Review: Doctor Who Season 8 Episode 1 “Deep Breath”

I finally got around to watching Season 8 Episode 1 (“Deep Breath”) of the revived Doctor Who.   It’s the first one with Peter Capaldi as the Doctor.  (What do we call him, anyway?  Is he the 12th Doctor, even though we know that Matt Smith‘s 11 was really the twelfth?)  So it’s probably worth a few words.

Warning: This will be rife with spoilers for which there will be no further apology.

Overall, it was a strong if not spectacular episode.  Post-regeneration episodes are always tricky, because they have to show you the new Doctor, make him distinct from the old one but equally likable or at least engaging, and tell a coherent and interesting story.   This episode does better on the former than the latter — the clockwork androids were OK but a bit of a retread.

First off, before anything else, best character of the entire revived series: Strax.  I know he’s a bit cliche, but I have never found this Sontaran anything less than hilarious.  I don’t want them to overuse him but with that in mind — more Strax, please!

How about the new Doctor?  A success, I think.  Capaldi is clearly an accomplished actor, better than the others (possibly excepting Christopher Eccelston).  Don’t get me wrong.  I really like David Tennant and Matt Smith, but I think Capaldi has already shown himself to be of a different league.  I like what they did with the Doctor’s character.  He’s always the most interesting when he’s slightly mad — or more than slightly, in this case.  The new series seems to make regeneration much more traumatic than the original series did, and post-regeneration amnesia and dementia seems the norm now.  That’s probably pretty clever: It allows an abrupt change and reintroduces the audience to the character.

Capaldi’s Doctor is manic (which isn’t new) and Scottish (which is).  In fact, the scene where he discovers his Scottish-ness is outright brilliant.  I love that entire bit as he ponders his new face (“These are attack eyebrows!”).  But the culmination is genius: “They probably want to cede from my face and set up their own independent state of eyebrows — that’s Scot!”).  And of course “I’m Scottish — I can complain about things!”  Here especially but throughout the episode, Capaldi is engagingly comedic.  He makes the character genuinely funny:  Not in Matt Smith’s slapstick way or David Tennant’s confused puppy way, but as a comic.

Capaldi also does a good job capturing the other side of David Tennant’s identity crisis at the moment of his regeneration.  Number 10 didn’t want to go; Number 12 doesn’t seem to want to be here.  Regeneration is more than a little bit like death, and the character has begun to recognize it as such (or maybe just show it to us better).  But it is also something like birth, a painful and lonely process.  The Doctor’s dementia here is a little analogous to the state of a baby: unable to distinguish people; unable to express his thoughts or needs in a way people can understand.  Heck, he even goes from full-on to full-stop asleep in an instant, like a baby. 🙂  By the end of the episode, it seems he’s moved past the trauma and settled into his new body, but I hope not.  It’s a fascinating way to go, if the writers are brave enough.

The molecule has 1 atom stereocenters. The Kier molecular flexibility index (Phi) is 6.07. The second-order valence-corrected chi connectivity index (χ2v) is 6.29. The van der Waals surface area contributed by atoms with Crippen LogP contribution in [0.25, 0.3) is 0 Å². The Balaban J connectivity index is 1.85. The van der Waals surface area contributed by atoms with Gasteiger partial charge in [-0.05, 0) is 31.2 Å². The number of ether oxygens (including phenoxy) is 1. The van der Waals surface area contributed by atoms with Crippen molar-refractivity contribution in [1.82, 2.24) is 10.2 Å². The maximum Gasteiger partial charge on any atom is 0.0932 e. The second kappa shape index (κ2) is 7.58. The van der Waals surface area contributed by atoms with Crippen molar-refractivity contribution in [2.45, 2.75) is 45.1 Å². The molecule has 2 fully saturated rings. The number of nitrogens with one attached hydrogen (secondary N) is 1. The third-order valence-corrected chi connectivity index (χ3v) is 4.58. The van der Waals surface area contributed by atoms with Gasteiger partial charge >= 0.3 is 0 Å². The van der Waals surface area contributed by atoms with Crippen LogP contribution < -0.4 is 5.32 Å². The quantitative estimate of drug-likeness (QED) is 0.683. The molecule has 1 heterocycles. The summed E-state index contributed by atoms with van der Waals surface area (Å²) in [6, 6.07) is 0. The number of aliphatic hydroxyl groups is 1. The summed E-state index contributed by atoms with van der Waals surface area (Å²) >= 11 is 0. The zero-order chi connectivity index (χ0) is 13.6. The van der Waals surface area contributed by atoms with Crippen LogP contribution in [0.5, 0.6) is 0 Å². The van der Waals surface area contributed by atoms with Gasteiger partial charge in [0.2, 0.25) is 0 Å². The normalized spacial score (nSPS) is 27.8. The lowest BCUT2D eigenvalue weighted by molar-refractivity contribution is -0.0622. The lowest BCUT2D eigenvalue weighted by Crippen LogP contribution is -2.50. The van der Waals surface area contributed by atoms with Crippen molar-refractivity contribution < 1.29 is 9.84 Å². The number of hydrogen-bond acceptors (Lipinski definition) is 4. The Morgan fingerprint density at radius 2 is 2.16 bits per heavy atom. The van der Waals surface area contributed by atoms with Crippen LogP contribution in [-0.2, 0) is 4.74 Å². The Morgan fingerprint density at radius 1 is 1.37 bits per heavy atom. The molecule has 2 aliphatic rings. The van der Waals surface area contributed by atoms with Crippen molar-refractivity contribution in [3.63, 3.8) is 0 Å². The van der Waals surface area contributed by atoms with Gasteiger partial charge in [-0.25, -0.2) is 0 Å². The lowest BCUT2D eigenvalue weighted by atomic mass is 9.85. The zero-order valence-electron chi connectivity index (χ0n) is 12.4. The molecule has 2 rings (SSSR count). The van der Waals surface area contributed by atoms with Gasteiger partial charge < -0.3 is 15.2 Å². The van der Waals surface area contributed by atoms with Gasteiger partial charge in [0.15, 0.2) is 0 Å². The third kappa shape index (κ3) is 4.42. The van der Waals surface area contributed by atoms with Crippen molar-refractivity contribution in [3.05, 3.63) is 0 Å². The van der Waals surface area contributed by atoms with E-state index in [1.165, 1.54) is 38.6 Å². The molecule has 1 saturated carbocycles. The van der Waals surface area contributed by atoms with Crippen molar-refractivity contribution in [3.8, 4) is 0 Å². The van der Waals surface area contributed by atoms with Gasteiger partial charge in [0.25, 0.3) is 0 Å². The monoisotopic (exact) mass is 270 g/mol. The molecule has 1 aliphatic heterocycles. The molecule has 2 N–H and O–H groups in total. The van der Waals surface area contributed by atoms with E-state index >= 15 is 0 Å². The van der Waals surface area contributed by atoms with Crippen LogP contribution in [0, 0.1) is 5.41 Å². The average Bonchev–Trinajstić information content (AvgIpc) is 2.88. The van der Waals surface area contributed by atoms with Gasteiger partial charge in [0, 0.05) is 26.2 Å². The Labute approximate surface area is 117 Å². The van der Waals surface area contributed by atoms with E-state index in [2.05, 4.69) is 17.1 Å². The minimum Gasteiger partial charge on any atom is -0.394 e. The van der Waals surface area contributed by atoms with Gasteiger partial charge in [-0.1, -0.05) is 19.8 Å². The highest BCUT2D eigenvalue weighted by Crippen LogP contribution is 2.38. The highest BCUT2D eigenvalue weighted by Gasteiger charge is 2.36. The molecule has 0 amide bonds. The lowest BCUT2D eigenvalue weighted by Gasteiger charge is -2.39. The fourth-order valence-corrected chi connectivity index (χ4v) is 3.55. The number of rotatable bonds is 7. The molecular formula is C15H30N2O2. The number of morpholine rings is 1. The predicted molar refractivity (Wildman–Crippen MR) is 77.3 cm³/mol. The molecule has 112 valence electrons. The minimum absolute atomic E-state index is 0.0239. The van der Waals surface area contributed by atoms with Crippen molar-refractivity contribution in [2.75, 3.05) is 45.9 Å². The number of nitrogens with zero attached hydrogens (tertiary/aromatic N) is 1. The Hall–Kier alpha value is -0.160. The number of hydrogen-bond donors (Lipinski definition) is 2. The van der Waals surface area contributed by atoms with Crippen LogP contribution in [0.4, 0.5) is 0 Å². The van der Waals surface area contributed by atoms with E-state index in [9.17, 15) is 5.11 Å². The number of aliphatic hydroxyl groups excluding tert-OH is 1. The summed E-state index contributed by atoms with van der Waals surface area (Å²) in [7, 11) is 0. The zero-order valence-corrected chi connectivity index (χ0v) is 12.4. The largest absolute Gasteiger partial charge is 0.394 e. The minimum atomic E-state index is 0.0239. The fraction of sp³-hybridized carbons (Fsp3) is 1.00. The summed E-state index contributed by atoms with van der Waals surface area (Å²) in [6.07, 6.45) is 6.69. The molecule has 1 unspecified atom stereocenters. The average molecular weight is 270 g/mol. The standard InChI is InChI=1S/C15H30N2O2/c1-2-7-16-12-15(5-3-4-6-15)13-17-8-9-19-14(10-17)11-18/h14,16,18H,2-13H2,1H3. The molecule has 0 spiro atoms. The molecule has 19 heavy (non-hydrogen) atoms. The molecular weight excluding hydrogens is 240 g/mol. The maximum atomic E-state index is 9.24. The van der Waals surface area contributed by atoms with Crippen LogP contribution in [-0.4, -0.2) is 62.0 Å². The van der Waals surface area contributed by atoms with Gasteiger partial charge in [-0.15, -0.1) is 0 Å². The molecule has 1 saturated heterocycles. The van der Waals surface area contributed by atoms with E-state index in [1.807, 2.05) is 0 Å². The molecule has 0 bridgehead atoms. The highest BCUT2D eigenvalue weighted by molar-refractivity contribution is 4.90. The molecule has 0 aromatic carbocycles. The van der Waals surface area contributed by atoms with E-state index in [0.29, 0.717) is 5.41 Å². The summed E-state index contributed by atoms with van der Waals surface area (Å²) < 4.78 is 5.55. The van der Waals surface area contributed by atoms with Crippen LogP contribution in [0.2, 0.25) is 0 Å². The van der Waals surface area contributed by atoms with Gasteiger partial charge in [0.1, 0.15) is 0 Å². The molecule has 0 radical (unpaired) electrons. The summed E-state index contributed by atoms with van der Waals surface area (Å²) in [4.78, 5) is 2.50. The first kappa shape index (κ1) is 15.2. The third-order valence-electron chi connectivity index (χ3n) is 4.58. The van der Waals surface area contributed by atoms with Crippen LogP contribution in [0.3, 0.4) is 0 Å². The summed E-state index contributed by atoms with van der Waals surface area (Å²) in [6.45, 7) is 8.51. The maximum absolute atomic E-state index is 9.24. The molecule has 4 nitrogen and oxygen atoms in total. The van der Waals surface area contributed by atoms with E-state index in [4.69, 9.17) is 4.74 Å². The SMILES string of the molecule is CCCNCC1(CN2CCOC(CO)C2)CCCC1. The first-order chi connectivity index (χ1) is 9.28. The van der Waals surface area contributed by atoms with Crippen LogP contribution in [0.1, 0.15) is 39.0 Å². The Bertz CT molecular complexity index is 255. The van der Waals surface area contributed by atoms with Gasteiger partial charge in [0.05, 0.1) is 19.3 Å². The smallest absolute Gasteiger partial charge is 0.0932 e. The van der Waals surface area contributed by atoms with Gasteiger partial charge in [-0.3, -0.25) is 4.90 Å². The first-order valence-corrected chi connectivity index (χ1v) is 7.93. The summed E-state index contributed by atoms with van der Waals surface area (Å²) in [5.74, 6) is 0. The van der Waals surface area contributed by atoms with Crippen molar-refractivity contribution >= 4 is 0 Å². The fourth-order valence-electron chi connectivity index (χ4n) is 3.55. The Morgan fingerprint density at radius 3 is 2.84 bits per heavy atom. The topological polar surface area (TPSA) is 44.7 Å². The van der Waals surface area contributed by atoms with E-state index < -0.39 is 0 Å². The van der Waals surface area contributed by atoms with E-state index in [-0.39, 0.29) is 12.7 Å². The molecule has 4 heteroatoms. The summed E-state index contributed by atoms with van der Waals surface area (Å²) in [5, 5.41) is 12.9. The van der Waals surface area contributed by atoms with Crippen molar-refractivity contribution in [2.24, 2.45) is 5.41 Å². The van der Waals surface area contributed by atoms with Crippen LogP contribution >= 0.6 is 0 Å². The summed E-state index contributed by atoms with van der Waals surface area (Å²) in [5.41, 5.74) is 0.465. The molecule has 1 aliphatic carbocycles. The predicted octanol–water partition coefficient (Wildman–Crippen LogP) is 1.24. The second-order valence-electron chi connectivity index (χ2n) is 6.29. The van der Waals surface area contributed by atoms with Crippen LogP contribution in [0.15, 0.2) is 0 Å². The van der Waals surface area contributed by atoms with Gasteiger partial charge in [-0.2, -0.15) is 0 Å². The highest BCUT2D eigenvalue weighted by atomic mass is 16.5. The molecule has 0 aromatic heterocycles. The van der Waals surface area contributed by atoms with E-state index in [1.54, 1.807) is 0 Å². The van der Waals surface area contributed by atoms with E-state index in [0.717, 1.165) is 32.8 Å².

Vastra and Jenny were fine.  Unlike Strax, they’re starting to wear a bit thin for me.  I sometimes feel like the BBC is pushing hard to spin them off into their own show, because they keep getting lengthy episodes full of independent adventures.  Or maybe Moffat just really like them.  Either way, they serve well enough in the role he continually carves out for them.

And then there’s Clara.  What can I say about Clara?  Meh.  It’s about all I’ve ever been able to say about her.  I just find the character flat and uninteresting.  Moffat has spent considerable time and effort to make her intriguing, but he just doesn’t pull it off.  Even while Vastra is dissecting Clara’s problems with 12, all the interest lies with the lizard person and none with the so-called Impossible Girl.  The show so desperately wants Clara to be the ultimate companion, but really, she remains just… meh.

I did like the bit with the final phone call from 11.  I hadn’t recalled the off-the-hook TARDIS phone, but it worked nicely.  Moffat does seem — much more than Russell T. Davies did — to remember that it’s a show about time traveling, and preordination paradoxes are going to abound.  Also, it was nice to see Matt Smith take the old body around for one more spin.

So… who is the mysterious Missy and what is “the Promised Land”?  (And how exactly does she resurrect a clockwork android?  And does this mean the other droids start moving again?)  It seemed a bit overplayed to me — the actor painted her character in very broad strokes. (As opposed to Peter Ferdinando, the “Half-Faced Man”, who absolutely excels at his role, with a believable clockwork mannerism and real pathos in his performance.)  She sounds like a punch-clock villain. Maybe they’ll flesh out her motivations in the inevitable future appearances.

There’s always a bit of trepidation at the post-regeneration episodes, as fans wonder if the writers will manage to once again finesse the change and preserve the magic while refreshing the character.  All in all, Steve Moffat and Peter Capaldi manage quite capably.  The Doctor may have changed; the show remains.

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